Currently, Shivaei is doing a UROP working on nanoscale imaging of RNA in neurons. “Having the skills that I learned in the Fab Lab and being able to do so many great UROPs have really helped me find what my passion is. And I hope that one day, by integrating my skills and interests, I will be able to actually contribute to understanding the human brain.”

“One of the strengths coming out in this discussion is just how important informal versus formal education is,” noted Gershenfeld. Peter Schmidt-Nielsen, who is majoring in mathematics, is a case in point: He actually started doing mathematical modeling in Gershenfeld’s lab as a homeschooled high school student. “Neil immediately had me doing interesting work and all sorts of projects with his students,” he said. Over the course of two years, Schmidt-Nielsen’s research culminated in a few published papers on asynchronous logic and cryptography — and the decision to attend MIT.

The advent of SuperUROP

Building on the successful UROP program, in 2012 the Department of Electrical Engineering and Computer Science (EECS) offered a new undergraduate research experience called SuperUROP. Chandrakasan explained that the idea was a response, in part, to a decrease in the number of students doing UROPs in EECS. “Also, students were sampling research problems, and we wanted to give an in-depth research experience that would better prepare them for graduate school and careers in industry.”

SuperUROP students spend a full year in a research lab, instead of just one semester. They also take a seminar in undergraduate research, 6.UAR, in which students learn how to produce real-world deliverables like writing a proposal, conducting background research, presenting a poster, and writing a journal paper. Last year, the program expanded to the entire School of Engineering, attracting 180 students.

The SuperUROP experience “shaped my research ambitions and my path as it stands now,” said Ava Soleimany ’16, a PhD student in the Harvard Biophysics Program. For her project, Soleimany used the computer science paradigm of a state machine to engineer cells to recognize and respond to distinct sequences of chemical inputs — a sort of genetic memory. “What was really neat was being able to take the project from start to finish,” Soleimany said. Shortly after she graduated, the research was published in the journal Science.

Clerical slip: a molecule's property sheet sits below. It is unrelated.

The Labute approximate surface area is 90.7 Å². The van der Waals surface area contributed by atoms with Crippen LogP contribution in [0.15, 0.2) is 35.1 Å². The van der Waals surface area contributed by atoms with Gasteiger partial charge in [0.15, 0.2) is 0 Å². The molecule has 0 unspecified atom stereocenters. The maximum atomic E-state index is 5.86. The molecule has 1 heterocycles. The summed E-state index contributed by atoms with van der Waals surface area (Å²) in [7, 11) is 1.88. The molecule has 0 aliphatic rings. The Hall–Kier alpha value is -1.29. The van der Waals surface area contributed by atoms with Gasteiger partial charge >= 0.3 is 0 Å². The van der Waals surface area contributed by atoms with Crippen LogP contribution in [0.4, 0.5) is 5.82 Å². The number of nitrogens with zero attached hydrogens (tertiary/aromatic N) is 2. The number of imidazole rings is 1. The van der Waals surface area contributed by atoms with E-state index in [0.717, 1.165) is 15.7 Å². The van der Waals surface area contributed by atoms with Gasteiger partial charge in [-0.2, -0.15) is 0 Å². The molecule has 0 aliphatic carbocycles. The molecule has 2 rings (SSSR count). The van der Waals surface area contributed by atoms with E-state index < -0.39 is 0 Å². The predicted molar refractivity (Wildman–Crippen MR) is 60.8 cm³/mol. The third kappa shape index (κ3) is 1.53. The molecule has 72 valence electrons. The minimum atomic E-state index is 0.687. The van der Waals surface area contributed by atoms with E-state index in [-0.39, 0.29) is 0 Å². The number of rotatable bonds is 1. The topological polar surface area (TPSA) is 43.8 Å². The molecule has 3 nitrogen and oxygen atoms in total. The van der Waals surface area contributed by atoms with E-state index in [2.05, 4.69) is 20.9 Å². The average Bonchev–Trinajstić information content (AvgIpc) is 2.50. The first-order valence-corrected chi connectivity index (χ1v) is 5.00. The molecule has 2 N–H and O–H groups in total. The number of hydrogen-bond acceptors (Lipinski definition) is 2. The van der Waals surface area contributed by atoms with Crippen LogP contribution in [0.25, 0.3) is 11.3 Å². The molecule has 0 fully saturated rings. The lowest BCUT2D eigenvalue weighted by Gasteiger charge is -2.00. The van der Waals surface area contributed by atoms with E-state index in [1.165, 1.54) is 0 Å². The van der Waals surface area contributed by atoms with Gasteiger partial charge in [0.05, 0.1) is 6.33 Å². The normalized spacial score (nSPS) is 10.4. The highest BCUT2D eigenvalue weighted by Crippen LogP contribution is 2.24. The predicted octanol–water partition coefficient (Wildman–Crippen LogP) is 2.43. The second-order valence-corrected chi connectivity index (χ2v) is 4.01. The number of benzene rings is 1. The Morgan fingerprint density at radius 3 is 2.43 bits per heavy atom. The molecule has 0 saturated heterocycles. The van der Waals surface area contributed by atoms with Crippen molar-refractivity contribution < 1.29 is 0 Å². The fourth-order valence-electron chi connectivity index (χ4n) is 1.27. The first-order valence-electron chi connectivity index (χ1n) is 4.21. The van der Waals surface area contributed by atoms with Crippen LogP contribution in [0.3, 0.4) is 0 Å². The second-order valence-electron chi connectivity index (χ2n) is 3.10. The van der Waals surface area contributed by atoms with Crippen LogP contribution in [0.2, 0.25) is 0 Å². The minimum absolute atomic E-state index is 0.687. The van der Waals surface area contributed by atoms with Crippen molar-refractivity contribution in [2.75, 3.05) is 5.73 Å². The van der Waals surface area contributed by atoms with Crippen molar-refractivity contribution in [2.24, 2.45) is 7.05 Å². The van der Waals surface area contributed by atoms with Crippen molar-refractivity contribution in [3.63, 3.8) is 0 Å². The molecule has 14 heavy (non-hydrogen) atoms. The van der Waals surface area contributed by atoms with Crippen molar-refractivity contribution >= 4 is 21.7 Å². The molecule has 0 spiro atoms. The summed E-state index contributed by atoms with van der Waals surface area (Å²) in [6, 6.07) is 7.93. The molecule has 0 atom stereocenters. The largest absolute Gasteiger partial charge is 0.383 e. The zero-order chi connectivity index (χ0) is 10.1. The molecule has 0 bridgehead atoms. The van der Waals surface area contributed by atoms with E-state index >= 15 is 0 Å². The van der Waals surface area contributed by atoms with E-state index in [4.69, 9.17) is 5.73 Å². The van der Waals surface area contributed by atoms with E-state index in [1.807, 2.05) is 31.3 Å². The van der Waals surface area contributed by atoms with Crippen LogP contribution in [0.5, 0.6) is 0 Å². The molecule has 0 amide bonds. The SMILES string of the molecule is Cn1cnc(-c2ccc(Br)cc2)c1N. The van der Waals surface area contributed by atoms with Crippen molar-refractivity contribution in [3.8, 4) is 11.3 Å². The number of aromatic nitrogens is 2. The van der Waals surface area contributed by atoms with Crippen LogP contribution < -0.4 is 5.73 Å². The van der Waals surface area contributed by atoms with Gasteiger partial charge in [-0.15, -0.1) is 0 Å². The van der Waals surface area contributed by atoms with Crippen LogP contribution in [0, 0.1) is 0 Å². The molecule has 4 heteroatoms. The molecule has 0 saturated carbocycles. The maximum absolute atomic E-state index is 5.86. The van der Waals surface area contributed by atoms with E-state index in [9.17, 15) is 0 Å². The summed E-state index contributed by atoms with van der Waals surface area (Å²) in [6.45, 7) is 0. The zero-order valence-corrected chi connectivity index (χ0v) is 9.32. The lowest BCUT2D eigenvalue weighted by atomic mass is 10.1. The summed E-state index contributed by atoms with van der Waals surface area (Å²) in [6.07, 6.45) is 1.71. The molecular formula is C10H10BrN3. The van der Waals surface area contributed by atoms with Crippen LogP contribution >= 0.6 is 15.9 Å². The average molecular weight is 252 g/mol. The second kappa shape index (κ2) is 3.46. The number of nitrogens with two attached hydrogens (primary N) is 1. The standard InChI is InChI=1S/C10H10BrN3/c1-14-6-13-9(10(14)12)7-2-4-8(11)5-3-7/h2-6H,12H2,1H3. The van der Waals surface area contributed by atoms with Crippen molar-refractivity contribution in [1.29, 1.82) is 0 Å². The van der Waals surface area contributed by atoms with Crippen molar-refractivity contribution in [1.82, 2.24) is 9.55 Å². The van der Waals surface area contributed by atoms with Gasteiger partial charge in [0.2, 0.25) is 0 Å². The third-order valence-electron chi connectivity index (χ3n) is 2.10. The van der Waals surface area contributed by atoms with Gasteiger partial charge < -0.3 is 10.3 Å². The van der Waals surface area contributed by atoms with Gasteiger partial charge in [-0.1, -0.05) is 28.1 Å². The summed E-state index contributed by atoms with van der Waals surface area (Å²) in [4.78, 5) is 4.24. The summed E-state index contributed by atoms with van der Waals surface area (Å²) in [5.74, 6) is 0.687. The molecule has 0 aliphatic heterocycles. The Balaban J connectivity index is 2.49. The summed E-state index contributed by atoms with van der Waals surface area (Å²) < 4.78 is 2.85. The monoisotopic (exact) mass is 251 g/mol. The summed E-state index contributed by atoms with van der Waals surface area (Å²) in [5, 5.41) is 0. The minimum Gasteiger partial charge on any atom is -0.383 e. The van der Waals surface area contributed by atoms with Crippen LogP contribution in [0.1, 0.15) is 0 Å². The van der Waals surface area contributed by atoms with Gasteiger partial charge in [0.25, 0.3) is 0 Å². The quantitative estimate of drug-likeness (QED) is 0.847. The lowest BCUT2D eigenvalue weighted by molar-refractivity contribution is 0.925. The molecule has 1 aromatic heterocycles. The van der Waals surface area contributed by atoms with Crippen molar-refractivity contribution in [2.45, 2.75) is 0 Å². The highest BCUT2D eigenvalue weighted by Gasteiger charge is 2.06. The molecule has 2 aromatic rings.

“The best four years on the planet”

Waitz reflected on the present and future of undergraduate education at the Institute. As dean of the School of Engineering, he’s given considerable thought to what MIT does and doesn’t do well. He shared some findings from the 2016 Senior Survey, which has brought these issues into greater relief. Students reported they felt their MIT education helped them in many ways, such as thinking analytically and logically, learning independently, and gaining in-depth knowledge of a field. Yet they also identified areas of weakness in their educational experience, like learning a foreign language, the toll MIT takes on students’ mental health and well-being, and developing self-confidence.

Programs like UROP help address some of these issues, Waitz said. And the initial findings of an ongoing study in the School of Engineering, called the New Engineering Educational Transformation (NEET), offer additional promise. NEET has recommended ways to reframe engineering education at MIT, such as moving from subject-centric majors, which follow a set curriculum path, to project-centric majors, in which students complete projects that are supported by relevant subjects.

The freshman year seems particularly well suited to this approach, Waitz said. “It would be what our students come here to do, and they don’t do enough of that in freshman year. And it really may move the needle on a range of things, from self-confidence to communication skills to appreciation for the humanities, arts, and social sciences.”

Although the NEET study has yet to conclude, it already offers food for thought, “building on this sort of legacy that Margaret MacVicar initiated,” Waitz said. He acknowledged that making significant changes in MIT’s curriculum and pedagogy could be challenging. But, he asked, “Shouldn’t we offer the best four years on the planet? … Do we? And I think in many ways we do. We have a range of amazing opportunities at MIT, but there are also some real opportunities for improvement here.”

This article was republished with permission from the MIT News Office.